|Publication number||US4133485 A|
|Application number||US 05/714,370|
|Publication date||Jan 9, 1979|
|Filing date||Aug 16, 1976|
|Priority date||Aug 27, 1975|
|Also published as||CA1060774A, CA1060774A1, DE2637700A1|
|Publication number||05714370, 714370, US 4133485 A, US 4133485A, US-A-4133485, US4133485 A, US4133485A|
|Original Assignee||Esso Societe Anonyme Francaise|
|Export Citation||BiBTeX, EndNote, RefMan|
|Patent Citations (6), Referenced by (27), Classifications (17)|
|External Links: USPTO, USPTO Assignment, Espacenet|
This invention relates to an atomizer or mixer apparatus and to uses thereof. The apparatus is a stationary device for bringing two or more fluids into contact, in operations such as mixing viscous liquids; preparing dispersions or emulsions; dispersing a gas in a liquid; spraying and projecting a liquid with a gas under pressure that is used as propellent; spraying a liquid fuel into a heating apparatus; bringing two liquids into contact by counter-flow; liquid-liquid extraction; bringing a liquid and a gas into contact by counter-flow; washing or absorption of a gas by a liquid; distilling; and heat exchange.
It is known to bring into contact, or mix, two or more fluids by causing them to pass together into a chamber, a pipe or a column containing a lining, obstacles or a propeller. A large number of devices have been proposed; some are very efficient but operate with rather great loss of pressure. Among the stationary mixers that are at present known, is the type which is described in U.S. Pat. No. 3,286,992. This mixer consists of a cylindrical tube in which curved blades are inserted one after the other. Curved vanes in one direction alternate with curved vanes in the opposite direction. Each vane divides the section of the tube into two and is offset 90° in relation to the one preceding and following it. With a mixer of this type containing 6 to 12 vanes, it is possible to mix very viscous products at the cost of a moderate loss of pressure through the mixer. Emulsions may be prepared by using a mixer containing from 12 to 30 vanes. Nevertheless, the performances of geometrically similar mixers are not identical; and performance can drop off quite quickly as a function of the diameter of the apparatus.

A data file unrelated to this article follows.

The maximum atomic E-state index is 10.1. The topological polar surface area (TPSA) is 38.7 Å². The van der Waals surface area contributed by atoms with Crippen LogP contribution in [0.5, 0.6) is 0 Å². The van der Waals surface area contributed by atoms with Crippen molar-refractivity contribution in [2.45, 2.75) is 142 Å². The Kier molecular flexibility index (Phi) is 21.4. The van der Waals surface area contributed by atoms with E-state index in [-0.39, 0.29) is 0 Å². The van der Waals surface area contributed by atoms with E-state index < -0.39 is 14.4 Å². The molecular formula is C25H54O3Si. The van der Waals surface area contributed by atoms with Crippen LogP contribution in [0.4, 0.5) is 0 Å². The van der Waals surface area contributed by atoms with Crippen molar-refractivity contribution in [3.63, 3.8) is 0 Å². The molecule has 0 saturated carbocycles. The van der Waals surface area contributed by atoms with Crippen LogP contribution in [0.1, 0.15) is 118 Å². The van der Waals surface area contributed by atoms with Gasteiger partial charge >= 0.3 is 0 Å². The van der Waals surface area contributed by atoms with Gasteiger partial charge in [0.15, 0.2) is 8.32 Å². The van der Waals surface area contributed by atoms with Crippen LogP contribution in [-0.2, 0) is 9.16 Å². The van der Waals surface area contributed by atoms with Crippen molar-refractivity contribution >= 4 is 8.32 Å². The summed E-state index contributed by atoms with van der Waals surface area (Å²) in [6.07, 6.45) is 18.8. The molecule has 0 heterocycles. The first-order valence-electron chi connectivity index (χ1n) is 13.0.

Moreover, the manufacture of this type mixer can be rather laborious. The blades or vanes are brazed together at their points of contact. A line of 6 to 30 vanes is required, which is then inserted in a close-fitting tube. The set of vanes is obviously fragile. For most of the applications of the mixer, the lateral edges of all the vanes have to be brazed to the inner wall of the tube and this operation is rather delicate.